Saturday, 27 June 2009


A Black Horse Western published by Robert Hale Ltd of London.
June 2009
Sam Bowden is one spoilt brat and his dad, Clem Bowden, is always bailing him out of one bit of bother after another. Now he's gone that step to far and killed a saloon girl something where a fine or a night in the cells can't solve.
Sheriff Cole Masters has no choice but to see Sam Bowden stand trial for his crime.
But Clem Bowden is not a man to stand aside and watch his son hang or rot in prison. Oh, no he has a plan to set his son free and frame the lawman for the killing.
Knowing that he has the town in the palm of his hand Clem knows that no one will be idiot enough to stand with the lawman so Cole Masters has no choice but to handle things on his own.
And with Masters' fiance and best friend held hostage there is not much that he can do.
So Cole loses his badge and his self respect. There is only one thing that he can do and that is get to the Judge before anyone else does and explain everything.
Sam Bowden, who his father has made sheriff heads a posse that is joined by two professional guns Boyd and Quill. I loved the interplay between these characters and Sam Bowden who really throws a tantrum as he's supposed to be the one in charge and, therefore, thinks he knows better.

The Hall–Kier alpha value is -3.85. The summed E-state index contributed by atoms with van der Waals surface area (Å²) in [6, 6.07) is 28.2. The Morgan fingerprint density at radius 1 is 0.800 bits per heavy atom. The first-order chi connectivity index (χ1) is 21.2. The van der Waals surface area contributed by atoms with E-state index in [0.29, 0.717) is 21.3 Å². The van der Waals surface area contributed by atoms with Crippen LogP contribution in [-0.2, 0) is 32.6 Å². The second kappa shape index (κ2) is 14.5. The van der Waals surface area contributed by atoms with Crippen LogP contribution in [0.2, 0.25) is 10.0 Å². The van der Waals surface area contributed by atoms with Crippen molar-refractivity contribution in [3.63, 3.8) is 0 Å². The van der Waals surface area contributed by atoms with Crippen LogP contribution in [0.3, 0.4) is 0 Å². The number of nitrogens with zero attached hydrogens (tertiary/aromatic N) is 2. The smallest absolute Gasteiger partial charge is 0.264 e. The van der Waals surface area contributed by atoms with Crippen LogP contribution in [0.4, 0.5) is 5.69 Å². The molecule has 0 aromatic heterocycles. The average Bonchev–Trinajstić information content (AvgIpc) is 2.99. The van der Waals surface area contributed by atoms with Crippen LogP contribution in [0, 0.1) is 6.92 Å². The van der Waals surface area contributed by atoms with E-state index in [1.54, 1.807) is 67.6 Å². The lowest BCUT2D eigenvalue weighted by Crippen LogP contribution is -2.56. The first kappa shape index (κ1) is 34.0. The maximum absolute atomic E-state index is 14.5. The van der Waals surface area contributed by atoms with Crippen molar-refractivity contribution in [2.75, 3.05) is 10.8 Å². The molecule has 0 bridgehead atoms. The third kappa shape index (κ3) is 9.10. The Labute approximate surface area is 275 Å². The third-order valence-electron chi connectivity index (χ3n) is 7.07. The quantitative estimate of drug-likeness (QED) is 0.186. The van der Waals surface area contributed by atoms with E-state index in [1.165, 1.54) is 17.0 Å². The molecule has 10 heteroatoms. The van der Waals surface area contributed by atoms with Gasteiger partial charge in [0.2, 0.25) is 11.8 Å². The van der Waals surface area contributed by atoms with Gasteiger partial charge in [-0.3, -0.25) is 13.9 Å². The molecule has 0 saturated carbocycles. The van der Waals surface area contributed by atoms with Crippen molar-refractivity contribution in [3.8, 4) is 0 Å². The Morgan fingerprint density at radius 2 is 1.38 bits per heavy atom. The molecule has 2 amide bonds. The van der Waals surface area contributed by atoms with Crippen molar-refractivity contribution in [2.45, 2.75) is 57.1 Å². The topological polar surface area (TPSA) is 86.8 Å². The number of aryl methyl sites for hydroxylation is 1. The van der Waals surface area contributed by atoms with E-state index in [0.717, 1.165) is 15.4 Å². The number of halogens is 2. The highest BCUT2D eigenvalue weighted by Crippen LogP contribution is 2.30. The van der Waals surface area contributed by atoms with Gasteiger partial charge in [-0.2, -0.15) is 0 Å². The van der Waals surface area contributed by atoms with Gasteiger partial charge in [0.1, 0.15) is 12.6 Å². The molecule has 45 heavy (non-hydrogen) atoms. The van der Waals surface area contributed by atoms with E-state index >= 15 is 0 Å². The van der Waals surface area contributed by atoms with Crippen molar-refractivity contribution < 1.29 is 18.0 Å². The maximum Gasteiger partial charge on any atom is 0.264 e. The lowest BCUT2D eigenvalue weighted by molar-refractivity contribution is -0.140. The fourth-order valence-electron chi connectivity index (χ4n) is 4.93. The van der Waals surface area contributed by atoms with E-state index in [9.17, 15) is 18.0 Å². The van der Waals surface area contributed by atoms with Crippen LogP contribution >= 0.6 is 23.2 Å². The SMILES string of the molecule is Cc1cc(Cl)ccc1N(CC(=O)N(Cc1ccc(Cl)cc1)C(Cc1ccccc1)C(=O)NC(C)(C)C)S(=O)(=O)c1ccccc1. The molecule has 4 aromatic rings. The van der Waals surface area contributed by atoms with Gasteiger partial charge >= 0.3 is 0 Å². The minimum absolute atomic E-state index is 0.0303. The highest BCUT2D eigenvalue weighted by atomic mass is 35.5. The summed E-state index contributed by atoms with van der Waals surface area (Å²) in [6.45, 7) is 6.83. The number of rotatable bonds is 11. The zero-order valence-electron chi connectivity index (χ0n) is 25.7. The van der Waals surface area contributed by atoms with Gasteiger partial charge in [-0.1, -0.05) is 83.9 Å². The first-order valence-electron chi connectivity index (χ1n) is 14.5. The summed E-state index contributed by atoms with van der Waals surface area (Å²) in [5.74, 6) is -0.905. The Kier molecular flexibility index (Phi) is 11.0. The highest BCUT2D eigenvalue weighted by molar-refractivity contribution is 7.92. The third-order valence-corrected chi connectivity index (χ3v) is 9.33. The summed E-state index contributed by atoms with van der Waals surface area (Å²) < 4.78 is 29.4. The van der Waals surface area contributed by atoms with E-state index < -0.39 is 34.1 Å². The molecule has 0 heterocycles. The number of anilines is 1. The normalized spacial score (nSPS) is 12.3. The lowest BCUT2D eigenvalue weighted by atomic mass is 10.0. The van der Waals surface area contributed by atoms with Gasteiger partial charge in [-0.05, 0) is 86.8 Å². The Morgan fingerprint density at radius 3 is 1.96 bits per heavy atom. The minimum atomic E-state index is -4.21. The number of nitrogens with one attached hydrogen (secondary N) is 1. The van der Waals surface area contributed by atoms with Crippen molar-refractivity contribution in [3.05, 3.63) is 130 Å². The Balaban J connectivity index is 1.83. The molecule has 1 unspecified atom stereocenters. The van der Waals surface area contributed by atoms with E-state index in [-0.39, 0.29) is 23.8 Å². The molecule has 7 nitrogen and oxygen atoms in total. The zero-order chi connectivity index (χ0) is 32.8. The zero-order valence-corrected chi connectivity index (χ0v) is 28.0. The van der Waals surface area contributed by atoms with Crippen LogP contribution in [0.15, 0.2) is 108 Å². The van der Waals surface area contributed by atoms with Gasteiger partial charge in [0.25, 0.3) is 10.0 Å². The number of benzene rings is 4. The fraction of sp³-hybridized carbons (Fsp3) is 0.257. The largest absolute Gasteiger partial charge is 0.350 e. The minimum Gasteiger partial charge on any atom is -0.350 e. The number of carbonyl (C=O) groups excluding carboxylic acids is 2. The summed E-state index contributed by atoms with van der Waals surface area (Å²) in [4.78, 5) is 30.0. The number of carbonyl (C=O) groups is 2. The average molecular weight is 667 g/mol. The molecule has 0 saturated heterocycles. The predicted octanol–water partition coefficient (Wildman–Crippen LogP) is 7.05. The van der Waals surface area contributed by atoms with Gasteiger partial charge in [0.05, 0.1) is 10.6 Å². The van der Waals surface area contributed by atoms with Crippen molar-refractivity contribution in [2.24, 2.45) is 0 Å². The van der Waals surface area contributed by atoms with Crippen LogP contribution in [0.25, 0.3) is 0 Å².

This book is full of real people that I could relate to. As a straight western this is a good read.
I got something more for there is another level in this book and this comes to the surface when Jessie, the schoolteacher fiance of Cole Masters, tackles Clem Bowden head on and discovers the man's weakness and the reader is left in no doubt that he knows that he is in the wrong but he loves his son and must do whatever it takes to protect him. It's a magic moment.
I like writers who can take modern issues and take them back in time. It goes to show that some problems are not as new as people imagine.
This one goes on my list for the new proposed western section at the school library (proving that the Wild West Monday idea can work).


  1. I am humbled by the fact that the book will be in your school library - that is superb.

  2. Having just finished The Tarnished Star, I can endorse your review wholeheartedly, Dominic. There are several 'magic moments' in fact.
    Nik (Ross Morton)